learning about genetics
This discovery may undercut the rationale behind numerous large-scale genetic studies conducted over the last 15 years, studies which were supposed to isolate the causes of scores of human diseases.
Most body samples used in large-scale genomic studies are saliva or blood. If these samples have DNA that doesn't match genetically to cells in the diseased or affected tissue--which this report suggests is likely--then, the samples may not tell us "the truth" about the DNA makeup responsible for the disease being investigated. Thus, "ambitious and expensive genome-wide association studies may prove to have been essentially flawed from the outset."
Perhaps you've been reading in the news lately about genes "for" autism, obesity, cancer, sudden heart attack . . . . . . and on and on.
What are all these reports about?Â
Most of the reports you see are based on genome-wide association studies, or GWAS. You pronounce this acronym: gee wahs.
The genome, by the way, is the full set of DNA (the inherited material) in a human, mouse, yeast, or whatever is being studied. In most interpretations, genomics--the science of genomes--includes the study of environmental as well as genetic information. However, GWAS are usually studies of the DNA of large populations of people with disease X compared with 1) people who don't obviously have the disease or with 2) some sort of DNA standard.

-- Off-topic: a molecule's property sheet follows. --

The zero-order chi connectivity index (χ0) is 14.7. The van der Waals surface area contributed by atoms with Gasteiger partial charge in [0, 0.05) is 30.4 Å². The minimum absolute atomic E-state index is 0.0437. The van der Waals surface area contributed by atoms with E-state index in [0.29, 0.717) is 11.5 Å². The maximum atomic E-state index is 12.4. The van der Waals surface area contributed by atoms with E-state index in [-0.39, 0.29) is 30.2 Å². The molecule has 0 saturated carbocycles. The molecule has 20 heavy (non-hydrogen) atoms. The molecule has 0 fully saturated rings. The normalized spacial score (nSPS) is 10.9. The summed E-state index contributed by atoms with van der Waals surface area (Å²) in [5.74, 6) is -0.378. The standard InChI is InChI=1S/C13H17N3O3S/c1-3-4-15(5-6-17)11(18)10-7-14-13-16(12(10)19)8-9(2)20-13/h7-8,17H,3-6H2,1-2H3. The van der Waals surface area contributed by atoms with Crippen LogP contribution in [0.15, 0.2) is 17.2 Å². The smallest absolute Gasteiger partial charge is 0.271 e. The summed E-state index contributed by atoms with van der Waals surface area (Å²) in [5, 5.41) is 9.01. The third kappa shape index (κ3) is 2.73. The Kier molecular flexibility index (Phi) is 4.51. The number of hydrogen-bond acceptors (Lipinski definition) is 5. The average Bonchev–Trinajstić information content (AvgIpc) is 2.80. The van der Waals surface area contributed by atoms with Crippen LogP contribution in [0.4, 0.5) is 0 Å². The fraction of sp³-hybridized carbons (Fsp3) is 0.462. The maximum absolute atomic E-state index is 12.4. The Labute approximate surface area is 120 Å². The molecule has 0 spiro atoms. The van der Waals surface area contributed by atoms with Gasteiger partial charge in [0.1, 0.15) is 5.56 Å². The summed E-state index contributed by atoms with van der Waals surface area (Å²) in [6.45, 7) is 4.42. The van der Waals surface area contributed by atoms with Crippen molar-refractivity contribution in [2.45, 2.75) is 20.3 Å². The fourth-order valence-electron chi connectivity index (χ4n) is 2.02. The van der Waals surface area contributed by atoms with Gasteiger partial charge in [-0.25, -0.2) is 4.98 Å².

Just in time for the holidays:
Users who accessed AAAGTCTGAC also bought:
- BioPet DNA Breed Identification Kit
- The DNA of Relationships
- DNA Nation iPhone Cover Sticker
- DNA by Bijan for Men -- Eau De Toilette
I couldn't resist playing with Amazon's announcement that it's making the Annotated Human Genome Data available via Amazon Web Services.
Hsien-Hsien Lei of the Eye on DNA blog recently asked readers to define genetics in one simple sentence. I tried, with the following:
Genetics is the study of the operating instructions for life.
To this could be added: Scientists look at how the instructions are passed from one generation to the next, how instructions differ from one living thing to another, and how the instructions work.
For a "young" audience, something modern--operating instructions--could be useful. Note that the second sentence distinguishes the various components of genetic study: inheritance, form, function.